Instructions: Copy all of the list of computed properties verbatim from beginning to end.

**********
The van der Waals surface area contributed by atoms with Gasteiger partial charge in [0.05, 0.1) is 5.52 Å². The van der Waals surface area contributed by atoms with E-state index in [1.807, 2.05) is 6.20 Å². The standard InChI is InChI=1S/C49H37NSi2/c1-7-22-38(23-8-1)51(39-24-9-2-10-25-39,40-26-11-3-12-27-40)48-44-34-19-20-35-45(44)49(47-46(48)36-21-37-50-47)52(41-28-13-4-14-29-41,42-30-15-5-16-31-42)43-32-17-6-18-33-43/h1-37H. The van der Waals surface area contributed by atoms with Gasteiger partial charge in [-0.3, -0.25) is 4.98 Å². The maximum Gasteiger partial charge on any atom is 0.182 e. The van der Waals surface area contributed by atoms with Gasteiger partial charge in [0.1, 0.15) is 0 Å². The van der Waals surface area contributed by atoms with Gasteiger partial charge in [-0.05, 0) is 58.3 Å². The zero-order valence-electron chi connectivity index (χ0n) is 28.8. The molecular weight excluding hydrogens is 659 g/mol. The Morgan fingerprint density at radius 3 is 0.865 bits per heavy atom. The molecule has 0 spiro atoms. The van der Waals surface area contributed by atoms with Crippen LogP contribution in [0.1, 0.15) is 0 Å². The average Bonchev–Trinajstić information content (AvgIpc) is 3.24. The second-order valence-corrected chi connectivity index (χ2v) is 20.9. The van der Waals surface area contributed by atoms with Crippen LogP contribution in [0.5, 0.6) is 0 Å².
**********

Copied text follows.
The van der Waals surface area contributed by atoms with Gasteiger partial charge in [0.05, 0.1) is 5.52 Å². The van der Waals surface area contributed by atoms with E-state index in [1.807, 2.05) is 6.20 Å². The standard InChI is InChI=1S/C49H37NSi2/c1-7-22-38(23-8-1)51(39-24-9-2-10-25-39,40-26-11-3-12-27-40)48-44-34-19-20-35-45(44)49(47-46(48)36-21-37-50-47)52(41-28-13-4-14-29-41,42-30-15-5-16-31-42)43-32-17-6-18-33-43/h1-37H. The van der Waals surface area contributed by atoms with Gasteiger partial charge in [-0.3, -0.25) is 4.98 Å². The maximum Gasteiger partial charge on any atom is 0.182 e. The van der Waals surface area contributed by atoms with Gasteiger partial charge in [0.1, 0.15) is 0 Å². The van der Waals surface area contributed by atoms with Gasteiger partial charge in [-0.05, 0) is 58.3 Å². The zero-order valence-electron chi connectivity index (χ0n) is 28.8. The molecular weight excluding hydrogens is 659 g/mol. The Morgan fingerprint density at radius 3 is 0.865 bits per heavy atom. The molecule has 0 spiro atoms. The van der Waals surface area contributed by atoms with Crippen LogP contribution in [0.1, 0.15) is 0 Å². The average Bonchev–Trinajstić information content (AvgIpc) is 3.24. The second-order valence-corrected chi connectivity index (χ2v) is 20.9. The van der Waals surface area contributed by atoms with Crippen LogP contribution in [0.5, 0.6) is 0 Å².